My 73-year-old cousin lives in Israel and received her first dose of the Pfizer vaccine in late December. By way of contrast, my local health authority, the Blue Ridge Health District, recently announced that vaccination of people ages 65 to 74 likely will begin in late spring.
A person that age, like me, might be lucky to get their first dose around July 1 since that age group is part of a much larger vaccination group (1c) that is 29% of the state’s population and will take several months to vaccinate.
Compared to my Israeli cousin, that implies a half year more of COVID-19 deaths that, I estimate, will lead to at least 1,856 additional deaths in this age group. That’s more than the total number of Virginians who died serving in the entire Vietnam War and more than twice the number of Virginians of all ages who died in traffic accidents in 2019.
And in light of the new, more contagious virus strains and the recent explosion of cases, my estimate might be too low. Clearly the way Virginia is vaccinating is going to have important consequences for the lives and deaths of Virginians.
Why is Israel doing better than Virginia? How soon a person gets the vaccine is determined both by the order of the waiting line (priority) and the speed the line moves (efficiency). Israel differs from Virginia on both counts.
In both places, medical personnel come first but in Israel, everyone older than age 60 is second in line while in Virginia, only people ages 75 and older are. But Israel also is more efficient in administering the vaccines. That is, the waiting line moves faster there — much faster.
Israel already has vaccinated a 10 times greater proportion of its population than Virginia has and expects to complete vaccinating its population in March. At the current rate of roughly 10,000 daily inoculations in Virginia, it will take almost five years to give everyone in the state two doses.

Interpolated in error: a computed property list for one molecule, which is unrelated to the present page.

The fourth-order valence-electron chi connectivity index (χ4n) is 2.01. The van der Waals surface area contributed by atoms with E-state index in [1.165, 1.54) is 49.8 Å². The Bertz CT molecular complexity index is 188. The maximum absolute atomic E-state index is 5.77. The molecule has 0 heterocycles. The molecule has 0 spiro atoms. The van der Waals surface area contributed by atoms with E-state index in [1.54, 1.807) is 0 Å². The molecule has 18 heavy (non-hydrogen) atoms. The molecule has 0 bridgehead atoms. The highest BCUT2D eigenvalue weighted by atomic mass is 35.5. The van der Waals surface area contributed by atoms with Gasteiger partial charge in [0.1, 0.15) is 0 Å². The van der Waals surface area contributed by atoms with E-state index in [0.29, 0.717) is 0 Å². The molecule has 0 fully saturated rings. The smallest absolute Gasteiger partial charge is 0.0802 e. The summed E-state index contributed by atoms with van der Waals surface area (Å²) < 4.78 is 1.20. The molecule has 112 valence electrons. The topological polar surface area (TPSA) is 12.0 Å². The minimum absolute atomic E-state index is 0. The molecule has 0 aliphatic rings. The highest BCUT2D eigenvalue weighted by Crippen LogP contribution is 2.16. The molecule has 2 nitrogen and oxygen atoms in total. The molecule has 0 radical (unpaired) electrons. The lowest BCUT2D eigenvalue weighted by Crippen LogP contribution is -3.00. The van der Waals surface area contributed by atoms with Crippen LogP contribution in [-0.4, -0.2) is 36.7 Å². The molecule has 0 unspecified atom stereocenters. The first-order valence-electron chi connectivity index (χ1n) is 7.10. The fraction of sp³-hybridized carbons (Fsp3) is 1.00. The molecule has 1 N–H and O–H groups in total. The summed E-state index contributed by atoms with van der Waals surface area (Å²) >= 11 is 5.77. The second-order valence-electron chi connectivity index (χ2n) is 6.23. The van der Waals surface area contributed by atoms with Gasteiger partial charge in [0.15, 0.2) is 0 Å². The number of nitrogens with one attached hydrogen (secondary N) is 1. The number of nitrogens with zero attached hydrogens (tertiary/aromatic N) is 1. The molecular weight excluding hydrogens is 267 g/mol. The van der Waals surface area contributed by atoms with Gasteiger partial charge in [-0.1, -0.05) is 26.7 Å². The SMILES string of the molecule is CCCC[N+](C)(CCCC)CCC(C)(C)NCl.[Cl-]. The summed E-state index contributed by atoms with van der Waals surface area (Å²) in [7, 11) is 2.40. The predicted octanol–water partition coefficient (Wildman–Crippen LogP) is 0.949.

Even Gov. Ralph Northam’s stated goal of 25,000 injections a day (two and a half times the current rate) implies nearly two years to vaccinate the whole state.
Priority and efficiency interact in important ways. First, priority is less important the more efficient the administration of vaccines. It doesn’t matter as much where you are in line if the line is moving fast. A fast-moving line means not only fewer deaths but also less contention and social discord.
At the same time, priority might affect the efficiency of the waiting line. As Virginia gets into groups 1b and 1c, and authorities have to determine who is and who is not a favored “essential” worker — and get those people and only those people to the vaccination sites — the efficiency of the process likely will suffer.
Social discord also will rise as accusations of line-jumping proliferate; according to The New York Times, this already is happening as twentysomething computer techs in some academic medical centers receive vaccine. Instead, relying on an objective and easily known criterion like age tremendously simplifies the process and likely is to enhance efficiency, moving the line faster.
Prioritizing only by age also would reduce expected deaths since COVID-19 death rates so strongly are related to age. Every 30-year-old essential worker who gets vaccinated ahead of a 74-year-old adds to the expected COVID-19 death toll.
Our state and local governments have had nine months to prepare for vaccination, yet they seem not to have prepared very well. Virginia is not currently constrained by the number of doses; according to the Centers for Disease Control and Prevention, we only have used 24% of doses available to us.
Just this past week, the governor announced the state’s vaccination priorities and appointed a vaccination czar for the state. Shouldn’t that have been done months ago so that once the vaccines were approved, the administration of vaccines could start at full speed? The complex vaccine priorities just established are not going to help matters either.
You can bet that the NFL will not start planning the upcoming Super Bowl in the last week of January; it has been planned for months, if not years. Shouldn’t at least the same amount of planning go into defeating the worst pandemic in a century?
To those who think that nothing could be done differently and we’re doing the best we can, I say look at Israel.
William R. Johnson is the Georgia Bankard Professor of Economics at the University of Virginia. Contact him at: email@example.com